Global solar installations will rise by to 2020 to 92 GW yearly, according to a new report from Apricum, compared to 42 GW annually in 2014.
The Berlin-based cleantech consulting firm said most of the 50 GW in annual increases from 2014 until 2020 will come from China, the US, and India, with 36 GW combined.
The Middle East/North Africa/Africa (MENA) region will represent 6 GW, the rest of Asia 5.6 GW, the non-US Americas 4.1 GW, and Europe 3.5 GW.
However, Japan expects to see declines yearly (-5.2 GW) as it looks to slow its hot growth.
Apricum also notes cumulative installations will reach 604 GW, from 178 GW six years earlier.
In regards to cumulative installations, China will lead with 180 GW, followed by the US (83 GW), Japan (57 GW), Germany (46 GW), and India (41 GW). Concerns over air pollution and climate change will help China with its steady growth.
Meanwhile, the US will see continued growth as more regions hit socket parity and grid parity. Apricum predicts a good 2015, followed by a drop in utility-scale installations as the federal tax credit drops from 30% to 10%, due in 2017. However, strong rooftop demand, thanks to declining solar prices will continue to bolster US markets, Apricum suggests. Recent clean power legislation and Hillary Clinton’s plan of reaching 140 GW by 2020 may also have positive effects.
While China, the US, and India remain strong, Apricum’s report points to new “solar boom zones” within the Middle East and North Africa (MENA) and Africa. Insufficient energy will drive African countries towards solar, while MENA countries including Israel, Morocco, Jordan, and Egypt are going towards cleaner and cheaper solar energy. Competitive tenders have helped keep prices low (with record lows of 4.9 cents/kWh and 5.84 cents/kWh set within the past year).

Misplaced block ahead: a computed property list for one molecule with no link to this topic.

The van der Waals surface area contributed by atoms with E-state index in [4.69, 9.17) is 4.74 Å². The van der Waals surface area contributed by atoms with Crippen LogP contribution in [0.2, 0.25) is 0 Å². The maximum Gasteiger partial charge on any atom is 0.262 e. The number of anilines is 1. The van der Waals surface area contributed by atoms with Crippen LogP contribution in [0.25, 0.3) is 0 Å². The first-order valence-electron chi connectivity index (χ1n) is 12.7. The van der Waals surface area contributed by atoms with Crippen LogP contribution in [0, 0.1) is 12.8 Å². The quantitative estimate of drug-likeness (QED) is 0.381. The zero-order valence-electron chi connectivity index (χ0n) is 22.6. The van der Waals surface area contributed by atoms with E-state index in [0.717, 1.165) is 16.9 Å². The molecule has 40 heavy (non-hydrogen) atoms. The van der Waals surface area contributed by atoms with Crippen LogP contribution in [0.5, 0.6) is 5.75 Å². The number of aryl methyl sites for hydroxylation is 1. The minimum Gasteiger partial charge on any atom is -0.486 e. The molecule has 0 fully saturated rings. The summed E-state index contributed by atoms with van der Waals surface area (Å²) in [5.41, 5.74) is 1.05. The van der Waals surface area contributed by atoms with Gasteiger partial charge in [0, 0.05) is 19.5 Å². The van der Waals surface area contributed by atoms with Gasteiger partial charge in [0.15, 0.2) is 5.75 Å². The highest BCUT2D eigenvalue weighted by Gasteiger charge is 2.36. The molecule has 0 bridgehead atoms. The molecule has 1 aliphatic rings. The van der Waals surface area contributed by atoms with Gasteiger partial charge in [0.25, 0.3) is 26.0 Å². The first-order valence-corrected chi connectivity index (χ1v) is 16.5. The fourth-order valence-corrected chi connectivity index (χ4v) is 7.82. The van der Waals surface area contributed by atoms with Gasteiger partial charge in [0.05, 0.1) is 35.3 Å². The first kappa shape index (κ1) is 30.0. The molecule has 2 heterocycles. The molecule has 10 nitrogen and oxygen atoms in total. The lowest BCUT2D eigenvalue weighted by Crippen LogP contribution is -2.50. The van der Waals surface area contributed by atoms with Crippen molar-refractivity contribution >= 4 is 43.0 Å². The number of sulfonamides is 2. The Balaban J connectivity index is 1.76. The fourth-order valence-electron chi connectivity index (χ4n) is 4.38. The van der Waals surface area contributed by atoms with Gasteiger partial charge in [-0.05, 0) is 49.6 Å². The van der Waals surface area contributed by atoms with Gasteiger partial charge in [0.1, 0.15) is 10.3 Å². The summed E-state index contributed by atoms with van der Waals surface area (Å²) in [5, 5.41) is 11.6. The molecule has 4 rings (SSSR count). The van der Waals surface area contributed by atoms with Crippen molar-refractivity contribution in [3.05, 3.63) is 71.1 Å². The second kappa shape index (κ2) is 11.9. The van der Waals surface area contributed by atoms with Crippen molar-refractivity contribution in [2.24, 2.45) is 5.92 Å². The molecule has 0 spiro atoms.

Brazil’s strong growth through aggressive auctions and many manufacturers setting up shop there will help push Latin America forward as well. In Q2 of 2015, 363 MW of utility-scale solar energy were added. Brazil was fourth in Q2, behind Honduras, Chile, and Panama, according to GTM Research’s Latin American PV Playbook. While Brazil has potential, recent numbers suggest Brazil will need to do more work to reach Apricum’s fearless predictions.
Europe’s PV market will fall, according to the report. On a positive note for Europe, France is expected to increase renewable energy adoption as it closes its nuclear power plants, which could benefit solar a good deal.
In the future, Europe could see another solar growth period after 2020, when battery storage will reportedly hit grid parity in Italy and Germany. This could help advance residential and commercial installations.
Apricum’s analysis of global markets until 2020 is a unique perspective of where solar energy is heading. However, there are always major X factors which could benefit or detract from the growth. This includes the upcoming Canadian federal election, where the New Democratic Party (NDP) of Canada is leading the polls narrowly against the Conservative Party. An NDP or Liberal Party government would be more inclined to support renewable energy and climate change initiatives than the current Conservative government.
Nonetheless, hotspots like China, India, and the US will remain good places to invest in solar almost invariably, while Latin America, MENA, and Africa are becoming real contenders in the solar energy game. The future looks bright… if also hot.